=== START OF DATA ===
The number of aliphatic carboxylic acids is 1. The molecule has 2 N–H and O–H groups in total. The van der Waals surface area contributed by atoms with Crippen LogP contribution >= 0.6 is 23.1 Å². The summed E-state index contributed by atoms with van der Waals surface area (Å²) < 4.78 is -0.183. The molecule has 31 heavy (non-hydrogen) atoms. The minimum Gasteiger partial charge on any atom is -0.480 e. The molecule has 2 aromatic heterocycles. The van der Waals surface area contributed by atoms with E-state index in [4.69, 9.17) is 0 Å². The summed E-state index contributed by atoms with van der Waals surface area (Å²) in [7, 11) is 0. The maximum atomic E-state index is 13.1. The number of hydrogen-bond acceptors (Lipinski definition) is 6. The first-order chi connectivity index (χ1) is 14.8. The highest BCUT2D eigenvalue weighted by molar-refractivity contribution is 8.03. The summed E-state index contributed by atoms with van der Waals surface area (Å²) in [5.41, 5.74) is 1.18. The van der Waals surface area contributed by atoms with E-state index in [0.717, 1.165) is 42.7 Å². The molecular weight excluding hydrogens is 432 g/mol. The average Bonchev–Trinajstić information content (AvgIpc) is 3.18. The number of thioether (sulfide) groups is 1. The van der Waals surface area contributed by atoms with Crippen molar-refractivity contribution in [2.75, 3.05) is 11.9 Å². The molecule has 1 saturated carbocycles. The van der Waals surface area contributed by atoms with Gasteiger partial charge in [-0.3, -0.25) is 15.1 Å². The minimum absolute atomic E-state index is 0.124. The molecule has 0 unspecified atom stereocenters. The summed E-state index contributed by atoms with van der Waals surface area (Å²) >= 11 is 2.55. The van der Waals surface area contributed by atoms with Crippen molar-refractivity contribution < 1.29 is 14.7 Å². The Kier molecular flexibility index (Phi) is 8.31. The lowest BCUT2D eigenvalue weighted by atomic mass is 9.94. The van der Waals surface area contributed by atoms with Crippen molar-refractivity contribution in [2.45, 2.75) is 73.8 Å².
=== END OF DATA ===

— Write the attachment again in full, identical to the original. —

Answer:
The number of aliphatic carboxylic acids is 1. The molecule has 2 N–H and O–H groups in total. The van der Waals surface area contributed by atoms with Crippen LogP contribution >= 0.6 is 23.1 Å². The summed E-state index contributed by atoms with van der Waals surface area (Å²) < 4.78 is -0.183. The molecule has 31 heavy (non-hydrogen) atoms. The minimum Gasteiger partial charge on any atom is -0.480 e. The molecule has 2 aromatic heterocycles. The van der Waals surface area contributed by atoms with E-state index in [4.69, 9.17) is 0 Å². The summed E-state index contributed by atoms with van der Waals surface area (Å²) in [7, 11) is 0. The maximum atomic E-state index is 13.1. The number of hydrogen-bond acceptors (Lipinski definition) is 6. The first-order chi connectivity index (χ1) is 14.8. The highest BCUT2D eigenvalue weighted by molar-refractivity contribution is 8.03. The summed E-state index contributed by atoms with van der Waals surface area (Å²) in [5.41, 5.74) is 1.18. The van der Waals surface area contributed by atoms with E-state index in [0.717, 1.165) is 42.7 Å². The molecular weight excluding hydrogens is 432 g/mol. The average Bonchev–Trinajstić information content (AvgIpc) is 3.18. The number of thioether (sulfide) groups is 1. The van der Waals surface area contributed by atoms with Crippen molar-refractivity contribution in [2.75, 3.05) is 11.9 Å². The molecule has 1 saturated carbocycles. The van der Waals surface area contributed by atoms with Gasteiger partial charge in [-0.3, -0.25) is 15.1 Å². The minimum absolute atomic E-state index is 0.124. The molecule has 0 unspecified atom stereocenters. The summed E-state index contributed by atoms with van der Waals surface area (Å²) >= 11 is 2.55. The van der Waals surface area contributed by atoms with Crippen molar-refractivity contribution < 1.29 is 14.7 Å². The Kier molecular flexibility index (Phi) is 8.31. The lowest BCUT2D eigenvalue weighted by atomic mass is 9.94. The van der Waals surface area contributed by atoms with Crippen molar-refractivity contribution in [2.45, 2.75) is 73.8 Å².